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Icon 4 posted January 06, 2005 15:47      Profile for Rhonwyyn   Author's Homepage     Send New Private Message       Edit/Delete Post   Reply With Quote 
I've just sent an e-mail to my fellow proofers to check out this thread and the originating link. [Smile]

*Envisions swarms of proofreaders descending on GeekCulture.*

Nah, most likely won't happen. You needn't run for cover yet. [Wink]

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Change the way you SEE, not the way you LOOK!

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Cap'n Vic

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Icon 1 posted January 06, 2005 16:09      Profile for Cap'n Vic     Send New Private Message       Edit/Delete Post   Reply With Quote 
Oh know, tahts whut we knead. A hole bunch off pruf wreaders cumming hear. [Razz]

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(!) (T) = 8-D

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csk

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Icon 1 posted January 06, 2005 16:15      Profile for csk     Send New Private Message       Edit/Delete Post   Reply With Quote 
I just hope they run into the "strine" thread. That should keep them going for a while [Wink]

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6 weeks to go!

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littlefish
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Icon 1 posted January 06, 2005 16:16      Profile for littlefish   Author's Homepage     Send New Private Message       Edit/Delete Post   Reply With Quote 
quote:
Would you defend a scientist referring to lipids and quarks as livids and corks?
Actually scientific words tend to be differently pronounced more often in my experience. I think it is because they are used infrequently and often encountered through the written word rather than the spoken. For example, I have heard 'quarks' pronounced two different ways. I was simply trying to point out that anyone who makes such a list is arrogant, misguided and fighting the tide against the way language evolves. Twenty years ago, "you're all gay" meant that everyone was happy. Nowadays "your all gay" means "I'm a muppet". Language changes, and I pity the fool that tries to stop it.
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csk

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Icon 1 posted January 06, 2005 16:26      Profile for csk     Send New Private Message       Edit/Delete Post   Reply With Quote 
Well, the real question is why can't people teach their children how to speak.

/And tune in next week, for "Why can't a woman be more like a man?"

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6 weeks to go!

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The Famous Druid

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Icon 1 posted January 06, 2005 16:39      Profile for The Famous Druid     Send New Private Message       Edit/Delete Post   Reply With Quote 
quote:
Originally posted by Aves Corax:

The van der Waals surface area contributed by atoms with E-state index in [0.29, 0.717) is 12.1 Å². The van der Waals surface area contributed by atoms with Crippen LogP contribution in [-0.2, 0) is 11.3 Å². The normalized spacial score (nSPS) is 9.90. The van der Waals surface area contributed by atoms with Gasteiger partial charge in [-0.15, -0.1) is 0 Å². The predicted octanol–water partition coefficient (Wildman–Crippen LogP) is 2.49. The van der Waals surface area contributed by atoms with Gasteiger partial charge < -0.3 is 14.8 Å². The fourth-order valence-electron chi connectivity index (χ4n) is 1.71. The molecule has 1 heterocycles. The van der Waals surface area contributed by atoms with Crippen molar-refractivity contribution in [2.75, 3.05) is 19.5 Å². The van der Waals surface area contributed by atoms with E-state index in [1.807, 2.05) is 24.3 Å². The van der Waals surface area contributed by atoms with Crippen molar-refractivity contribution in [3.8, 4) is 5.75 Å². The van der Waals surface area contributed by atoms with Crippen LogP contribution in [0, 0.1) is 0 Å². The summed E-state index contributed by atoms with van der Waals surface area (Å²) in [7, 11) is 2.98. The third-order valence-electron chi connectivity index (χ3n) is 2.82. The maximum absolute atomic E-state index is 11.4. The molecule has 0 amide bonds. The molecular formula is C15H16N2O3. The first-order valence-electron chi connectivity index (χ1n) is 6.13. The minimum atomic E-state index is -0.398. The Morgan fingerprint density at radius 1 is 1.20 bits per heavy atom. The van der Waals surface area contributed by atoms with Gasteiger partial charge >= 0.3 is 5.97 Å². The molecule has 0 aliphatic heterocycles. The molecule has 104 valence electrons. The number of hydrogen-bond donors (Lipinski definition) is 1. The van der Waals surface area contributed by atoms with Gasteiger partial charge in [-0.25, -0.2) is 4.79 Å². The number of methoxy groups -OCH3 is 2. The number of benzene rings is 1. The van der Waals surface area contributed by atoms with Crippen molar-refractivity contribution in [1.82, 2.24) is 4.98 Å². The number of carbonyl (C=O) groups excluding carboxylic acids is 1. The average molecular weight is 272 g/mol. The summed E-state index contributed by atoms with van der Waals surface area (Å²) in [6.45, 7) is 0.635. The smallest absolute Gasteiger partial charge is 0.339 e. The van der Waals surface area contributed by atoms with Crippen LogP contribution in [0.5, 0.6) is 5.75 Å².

Littlefish: While some of them are pretty common things (I have never in my life heard forte pronounced the "correct" way) or just plain nitpicky (cloths pronounced like close), many of those are people making fools out of themselves by giving phrases entirely new meanings ("For all intensive purposes") or butchering words ("interpretate" sounds like something Bush would get mocked for saying).

My current pet peeve is erroneous back-formations.

For example, the horrendous non-word "administrate" has become common in recent years, clearly as a back-formation of "administration". Listen carefully folks, the base verb is 'administer'.

And if I hear one more person use 'author' as a verb, I'll scream.

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If you watch 'The History Of NASA' backwards, it's about a space agency that has no manned spaceflight capability, then does low-orbit flights, then lands on the Moon.

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csk

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Icon 1 posted January 06, 2005 16:42      Profile for csk     Send New Private Message       Edit/Delete Post   Reply With Quote 
Hey, was that "grammer" in the thread title deliberate?

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6 weeks to go!

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garlicguy

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Icon 1 posted January 06, 2005 18:31      Profile for garlicguy   Author's Homepage     Send New Private Message       Edit/Delete Post   Reply With Quote 
quote:
Originally posted by The Famous Druid:
And if I hear one more person use 'author' as a verb, I'll scream.

If we could get that as a Quick-Time file, I'd almost be willing to author something in order to accomplish this soon-to-be-Famous-Druidic feat. [evil]

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I don't know what I was thinking... it seemed like a good idea at the time.

Posts: 3752 | From: Pluto, no matter what you call it, is still my home. | Registered: Dec 2004  |  IP: Logged
garlicguy

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Icon 1 posted January 06, 2005 18:36      Profile for garlicguy   Author's Homepage     Send New Private Message       Edit/Delete Post   Reply With Quote 
quote:
Originally posted by Cap'n Vic:
Squeal like a pig, boy.

You know, I really enjoy good old Blue Grass banjo pickin'. Almost nobody plays the banjo here in Montana. I guess for that you really do have to go someplace like North or South Carolina, maybe Georgia. Someplace like that. [Confused]

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I don't know what I was thinking... it seemed like a good idea at the time.